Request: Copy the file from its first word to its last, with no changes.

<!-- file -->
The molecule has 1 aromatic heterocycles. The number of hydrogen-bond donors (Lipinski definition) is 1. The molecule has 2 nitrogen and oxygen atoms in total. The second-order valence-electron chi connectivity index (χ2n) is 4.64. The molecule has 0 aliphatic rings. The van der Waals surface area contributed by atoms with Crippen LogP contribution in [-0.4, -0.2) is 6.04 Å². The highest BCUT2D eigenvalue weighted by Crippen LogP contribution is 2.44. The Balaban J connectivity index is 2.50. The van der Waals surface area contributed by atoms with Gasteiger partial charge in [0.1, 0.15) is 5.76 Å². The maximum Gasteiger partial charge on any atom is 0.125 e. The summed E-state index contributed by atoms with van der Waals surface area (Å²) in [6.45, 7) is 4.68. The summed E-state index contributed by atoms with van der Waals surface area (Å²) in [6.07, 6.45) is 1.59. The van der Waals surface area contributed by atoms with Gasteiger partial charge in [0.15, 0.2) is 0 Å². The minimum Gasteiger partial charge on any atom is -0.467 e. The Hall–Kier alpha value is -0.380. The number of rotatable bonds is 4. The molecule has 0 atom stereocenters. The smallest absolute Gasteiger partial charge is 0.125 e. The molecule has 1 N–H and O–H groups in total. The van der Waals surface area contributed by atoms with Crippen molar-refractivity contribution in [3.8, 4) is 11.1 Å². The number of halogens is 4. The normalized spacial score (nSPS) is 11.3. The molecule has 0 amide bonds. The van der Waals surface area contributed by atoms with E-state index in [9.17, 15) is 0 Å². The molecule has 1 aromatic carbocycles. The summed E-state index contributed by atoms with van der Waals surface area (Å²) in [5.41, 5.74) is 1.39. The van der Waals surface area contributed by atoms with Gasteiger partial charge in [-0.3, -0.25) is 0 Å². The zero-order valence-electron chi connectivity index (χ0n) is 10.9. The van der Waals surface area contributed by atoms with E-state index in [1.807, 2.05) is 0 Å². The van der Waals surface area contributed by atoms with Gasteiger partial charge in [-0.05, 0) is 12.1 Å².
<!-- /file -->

The molecule has 1 aromatic heterocycles. The number of hydrogen-bond donors (Lipinski definition) is 1. The molecule has 2 nitrogen and oxygen atoms in total. The second-order valence-electron chi connectivity index (χ2n) is 4.64. The molecule has 0 aliphatic rings. The van der Waals surface area contributed by atoms with Crippen LogP contribution in [-0.4, -0.2) is 6.04 Å². The highest BCUT2D eigenvalue weighted by Crippen LogP contribution is 2.44. The Balaban J connectivity index is 2.50. The van der Waals surface area contributed by atoms with Gasteiger partial charge in [0.1, 0.15) is 5.76 Å². The maximum Gasteiger partial charge on any atom is 0.125 e. The summed E-state index contributed by atoms with van der Waals surface area (Å²) in [6.45, 7) is 4.68. The summed E-state index contributed by atoms with van der Waals surface area (Å²) in [6.07, 6.45) is 1.59. The van der Waals surface area contributed by atoms with Gasteiger partial charge in [0.15, 0.2) is 0 Å². The minimum Gasteiger partial charge on any atom is -0.467 e. The Hall–Kier alpha value is -0.380. The number of rotatable bonds is 4. The molecule has 0 atom stereocenters. The smallest absolute Gasteiger partial charge is 0.125 e. The molecule has 1 N–H and O–H groups in total. The van der Waals surface area contributed by atoms with Crippen molar-refractivity contribution in [3.8, 4) is 11.1 Å². The number of halogens is 4. The normalized spacial score (nSPS) is 11.3. The molecule has 0 amide bonds. The van der Waals surface area contributed by atoms with E-state index in [9.17, 15) is 0 Å². The molecule has 1 aromatic carbocycles. The summed E-state index contributed by atoms with van der Waals surface area (Å²) in [5.41, 5.74) is 1.39. The van der Waals surface area contributed by atoms with Gasteiger partial charge in [-0.3, -0.25) is 0 Å². The zero-order valence-electron chi connectivity index (χ0n) is 10.9. The van der Waals surface area contributed by atoms with E-state index in [1.807, 2.05) is 0 Å². The van der Waals surface area contributed by atoms with Gasteiger partial charge in [-0.05, 0) is 12.1 Å².